Wednesday, December 30, 2009

Bottled water: The New Vice

Great ideas popping up from Michigan – tax the lazy, and give to the undereducated! Good to see bottled water join its brethren, Gambling, Alcohol and the Adult Industry (the other vices), as a taxable vice that can help under-served (no pun) sectors of society. The Wolverine State says “tax bottled water and put that money toward education” – read about it here.

The interesting twist here is that they propose to put an end to the state's groundwater being extracted (and bottled) without what many see as proper compensation to the state's residents. So perhaps instead of "Tax the Lazy (bottled water users)" and give to the undereducated, we can think of it as a Robin Hood-esque drama: Tax water rustlers and give to the undereducated...and hopefully clip plastic bottle production? Revolutionary…

A similar and hard-hitting position is taken by two recent movies on the subject of groundwater ownership: Flow and Tapped - check them out and make the connection to the basics of the Rise Above Plastics campaign for yourself!


Sunday, December 20, 2009

Cross-border Plastics - 1440 Bottles/day, Two Lightbulbs

In San Diego, we are (still) battling an ancient and ongoing problem which is unique to our local geography and regional political boundaries: sewage and trash washes across the border from Mexico into the US in San Diego County when the rains eventually come to sunny California & Baja. The Mexican city across the border, Tijuana, is largely unable to stop the flow, for many reasons, the main one being that the riverbed’s uphill watershed sits mainly on the Mexican side, with the sea-level riverbed finishing it’s flow to the ocean on the US side. That’s the simple explanation – believe me that it’s waaaaay/mucho more involved than that, but for our Rise Above Plastics concerns that’s all we need to know for now. (Surfrider’s Dan Murphy and the Tijuana river Citizen’s Council and others have even formed a coalition, cleverly named “NO B.S.” [the B.S. part mainly means “Border Sewage] to try to fix the problem – wish us luck! Check out the NO B.S. blog. Lotsa good photos 'n stuff there.)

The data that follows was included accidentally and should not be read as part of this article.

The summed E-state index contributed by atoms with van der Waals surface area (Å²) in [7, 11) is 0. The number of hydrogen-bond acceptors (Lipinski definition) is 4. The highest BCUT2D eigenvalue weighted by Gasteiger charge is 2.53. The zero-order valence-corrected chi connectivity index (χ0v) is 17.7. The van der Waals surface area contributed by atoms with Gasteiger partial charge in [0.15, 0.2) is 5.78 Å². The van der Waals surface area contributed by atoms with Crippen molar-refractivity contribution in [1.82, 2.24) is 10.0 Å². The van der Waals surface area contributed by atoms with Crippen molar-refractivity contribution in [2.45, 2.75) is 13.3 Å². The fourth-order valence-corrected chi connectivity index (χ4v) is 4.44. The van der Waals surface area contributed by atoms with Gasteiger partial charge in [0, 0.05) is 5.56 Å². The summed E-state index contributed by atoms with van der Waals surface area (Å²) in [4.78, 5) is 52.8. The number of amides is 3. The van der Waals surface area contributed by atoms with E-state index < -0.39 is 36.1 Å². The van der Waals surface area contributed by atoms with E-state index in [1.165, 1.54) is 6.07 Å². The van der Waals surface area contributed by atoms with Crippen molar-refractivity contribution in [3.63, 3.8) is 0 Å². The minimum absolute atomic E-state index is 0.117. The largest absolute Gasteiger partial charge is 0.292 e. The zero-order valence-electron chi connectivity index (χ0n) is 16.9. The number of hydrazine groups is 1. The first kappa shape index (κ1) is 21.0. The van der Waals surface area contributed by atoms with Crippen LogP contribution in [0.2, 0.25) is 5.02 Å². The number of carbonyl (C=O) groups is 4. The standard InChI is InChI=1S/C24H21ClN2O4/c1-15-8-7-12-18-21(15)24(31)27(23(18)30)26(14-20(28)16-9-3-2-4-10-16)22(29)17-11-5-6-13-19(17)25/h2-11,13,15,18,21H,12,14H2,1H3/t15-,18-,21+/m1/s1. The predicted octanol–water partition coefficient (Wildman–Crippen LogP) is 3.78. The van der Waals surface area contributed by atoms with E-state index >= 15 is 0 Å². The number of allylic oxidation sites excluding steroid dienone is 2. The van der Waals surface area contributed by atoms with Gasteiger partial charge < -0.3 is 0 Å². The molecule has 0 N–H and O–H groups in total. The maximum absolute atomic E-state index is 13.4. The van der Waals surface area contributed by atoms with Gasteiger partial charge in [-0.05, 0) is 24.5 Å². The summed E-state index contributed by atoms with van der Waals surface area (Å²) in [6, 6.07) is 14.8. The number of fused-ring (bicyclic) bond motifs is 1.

What’s this got to do with plastics? Well, the Tijuana River valley empties into the ocean, which means that the trash (lotsa plastic and tires)…empties…into…the…ocean. The photos in a recent Voice of San Diego story show the extent of the trash problem – repeated smaller storms lay down layers of trash and sand, and larger storms that come along wash that stratified trash out the estuary and into the sea.

To see for myself, I made the 20 minute ride down there on a rainy day last year (bad one – horses died in the flooding that day). I was a tad underwhelmed to see only about one-plastic-bottle-per-minute float by, along with the trees, etc being flushed out in the chocolate-colored water. ONLY ONE PER MINUTE?? But, do the math grasshoppah – that’s 60 minutes per hour times 24 hours to a day = 1440 bottles added to the oceanic trash heap in that day alone – yikes! My little brain then tried to imagine how many semi-Third World rivers dump into the ocean around the globe – in areas muuuch more rainy than So Cal – double yikes! (Light bulb above the head) We have a major problem here…!